Loading scores...
Going Deep

Redraft Rookie Targets

by Nick Mensio
Updated On: May 8, 2020, 10:48 am ET

Draft weekend came and went 10 days ago, and I’ve spent parts of this past week and a half really contemplating a handful of my favorite rookies I’ll likely be targeting in redraft leagues this summer. This is not a Dynasty piece, so just remember that. I’m looking at players whose landing spots put them in position to produce right out of the gates in year one. Below are my six favorite rookies I’ll be queuing up in season-long drafts, listed in no particular order.

 

Colts WR Michael Pittman -- Taken with the second pick of the second round, Pittman landed in an ideal spot for year-one production and has already become my favorite rookie to track in this 2020 class. Big and fast enough at 6’4/223 with 4.52 speed, Pittman was a vertical beast at USC. Pro Football Focus credited over a third of his 2019 receiving yards to go routes, winning time and again on contested downfield catches. And he’s not just a deep threat. With his size and physicality, Pittman showed an ability to win with YAC as a tough-to-bring-down heavyweight in the open field. In their virtual draft setup aired after-the-fact on YouTube, the Colts couldn’t stop raving about Pittman. Everyone seemed on board with the pick at No. 34 overall, with GM Chris Ballard, coach Frank Reich, and the scouts all talking him up, and Ballard even tossed out a comparison to ex-Chargers WR Vincent Jackson. Jackson (6’5/230) was a 2005 second-rounder of the Chargers and averaged a robust 16.8 yards per catch across 155 career games. Jackson played seven seasons with Pittman’s new quarterback in Indy, Philip Rivers. Rivers has always loved throwing the ball downfield to those taller wideouts with long strides who aren’t afraid to go up and make a play. He had Jackson, and then it was Danario Alexander, Malcom Floyd, Tyrell Williams, and Mike Williams. That type of wideout wasn’t on the Colts’ roster prior to the selection of Pittman. Reich has already said the team views Pittman as their starting “X” receiver, which would then put T.Y. Hilton outside opposite him at the “Z” and sophomore Parris Campbell in the slot, with Zach Pascal as the No. 4. With Rivers in the fold, I expect the Colts to ramp up the pace of their offense and go back to throwing the ball. In 2018 with Andrew Luck, Indy was No. 2 in offensive pace, No. 9 in pass-play percentage, and No. 10 in passing DVOA. But in 2019, all those numbers declined sharply with the sudden insertion of game manager-type Jacoby Brissett under center following Luck’s retirement. The Colts were 26th in pace, 28th in pass-play percentage, and 24th in passing DVOA. I like this offense to rebound as a whole and put up more points with Reich going back to the air. And with Eric Ebron now out of the picture, nearly a quarter of the Colts’ overall targets and inside-the-10 targets are available. Pittman is my favorite to lead the Colts in touchdown catches as a rookie. Target volume may not be on his side, but the big-play ability and scoring upside is there.

Vikings WR Justin Jefferson -- The fifth receiver off the board in Round 1, Jefferson is easily my favorite to lead all rookie wideouts in year-one fantasy points. Jefferson’s 14-227-4 evisceration of the Oklahoma Sooners in last season’s playoff semifinal is burnt into my memory bank. At 6’1/202, Jefferson isn’t the biggest receiver, but he showed promising straight-line speed with a 4.41 forty and is an excellent route-runner. He does a lot of his damage in the short-to-intermediate levels of the field, and that fits perfectly with what Kirk Cousins likes to do with the ball in the passing game. Stefon Diggs is obviously gone, and the Vikings did little else at receiver this offseason, signing previous Titans No. 4 receiver and blocking extraordinaire Tajae Sharpe in free agency. Jefferson has a clear path to No. 2 receiver duties alongside Adam Thielen, and Diggs’ departure left the Vikings with 24.8% of their targets up for grabs. Thielen figures to pace the team in the target department, and Irv Smith is likely to take a step forward in Year 2 while Dalvin Cook has always been capable in the passing game. But there is still more than enough to prop up Jefferson. There’s a lot of talk about the Vikings being extremely run-heavy on offense, relying on Cook and the defense. That’s true in a perfect world, but the Vikings project to take multiple steps back on the defensive side in 2020 after saying goodbye to their top three corners from a year ago (Xavier Rhodes, Trae Waynes, and Mackensie Alexander) while also having failed to re-sign DE Everson Griffen to this point. The Vikings are going to need Cousins to make more plays with his arm. Thielen also missed six games to a hamstring injury last season. Soft-tissue injuries can be recurring things for wideouts, so it’s something to at least keep in mind. If Thielen were ever to miss, we could easily pencil Jefferson in for 8-10 targets per game with upside for more. I like Jefferson as a top-36 WR.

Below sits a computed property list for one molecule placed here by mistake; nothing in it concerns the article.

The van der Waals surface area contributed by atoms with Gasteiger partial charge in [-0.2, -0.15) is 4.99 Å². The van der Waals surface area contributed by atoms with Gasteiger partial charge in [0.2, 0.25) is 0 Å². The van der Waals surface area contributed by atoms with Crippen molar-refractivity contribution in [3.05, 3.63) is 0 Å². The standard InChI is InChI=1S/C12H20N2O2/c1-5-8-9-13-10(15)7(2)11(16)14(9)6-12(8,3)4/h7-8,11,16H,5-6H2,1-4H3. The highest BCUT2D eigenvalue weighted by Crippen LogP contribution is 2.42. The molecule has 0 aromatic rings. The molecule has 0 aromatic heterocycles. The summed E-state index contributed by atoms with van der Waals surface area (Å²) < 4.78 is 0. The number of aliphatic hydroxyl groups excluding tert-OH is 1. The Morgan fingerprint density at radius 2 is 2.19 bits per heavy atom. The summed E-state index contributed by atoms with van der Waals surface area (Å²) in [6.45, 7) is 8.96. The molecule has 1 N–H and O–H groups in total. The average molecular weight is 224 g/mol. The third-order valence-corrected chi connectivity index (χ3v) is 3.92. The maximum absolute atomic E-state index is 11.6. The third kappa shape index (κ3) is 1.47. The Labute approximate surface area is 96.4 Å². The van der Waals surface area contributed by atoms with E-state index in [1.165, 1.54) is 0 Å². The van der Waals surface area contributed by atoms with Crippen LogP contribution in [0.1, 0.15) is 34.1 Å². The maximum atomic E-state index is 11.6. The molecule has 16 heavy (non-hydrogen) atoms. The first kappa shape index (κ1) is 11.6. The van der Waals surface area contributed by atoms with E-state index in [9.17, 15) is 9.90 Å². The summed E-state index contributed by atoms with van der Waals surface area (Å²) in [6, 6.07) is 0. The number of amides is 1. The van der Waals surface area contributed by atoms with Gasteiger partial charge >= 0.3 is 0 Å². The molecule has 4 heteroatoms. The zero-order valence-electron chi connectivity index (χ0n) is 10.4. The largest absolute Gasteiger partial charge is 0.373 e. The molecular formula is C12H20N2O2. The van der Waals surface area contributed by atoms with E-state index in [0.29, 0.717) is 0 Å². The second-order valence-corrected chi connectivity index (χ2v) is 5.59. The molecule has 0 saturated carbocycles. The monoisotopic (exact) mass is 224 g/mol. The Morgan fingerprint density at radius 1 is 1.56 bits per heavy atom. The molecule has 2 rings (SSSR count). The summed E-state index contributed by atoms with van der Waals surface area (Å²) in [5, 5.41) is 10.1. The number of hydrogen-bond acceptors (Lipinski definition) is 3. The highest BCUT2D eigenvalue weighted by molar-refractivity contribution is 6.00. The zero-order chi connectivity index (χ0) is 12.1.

Chiefs RB Clyde Edwards-Helaire -- The first running back off the board on draft weekend, Edwards-Helaire landed in a literal dream offense at No. 32 overall. Coach Andy Reid and GM Brett Veach both said how much CEH reminded them of former Eagles do-it-all three-down back Brian Westbrook, and Reid even said he thought Edwards-Helaire is better. High praise for the rookie. CEH is viewed by most as the top pass-catching back in the 2020 class and garnered some Austin Ekeler comparisons coming out of LSU after recording over 1,800 yards as a one-year starter. Joining Reid and Patrick Mahomes immediately thrusted Edwards-Helaire onto the fantasy map, and his stock has skyrocketed ever since. It’s likely going to be too rich for my tastes, but I’d be lying if I said I didn’t want some shares. Veach has already said Damien Williams will remain the starter in Kansas City after he balled out in the Super Bowl win. But CEH is going to be pushing for touches right away, and Williams proved last year he couldn’t stay healthy in his first season atop the depth chart. He’s never handled more than 141 touches in a single season since entering the league in 2014. There’s a path to major playing time in the league’s most lethal offense. If he takes hold of 1A duties, CEH is an easy top-20 fantasy back.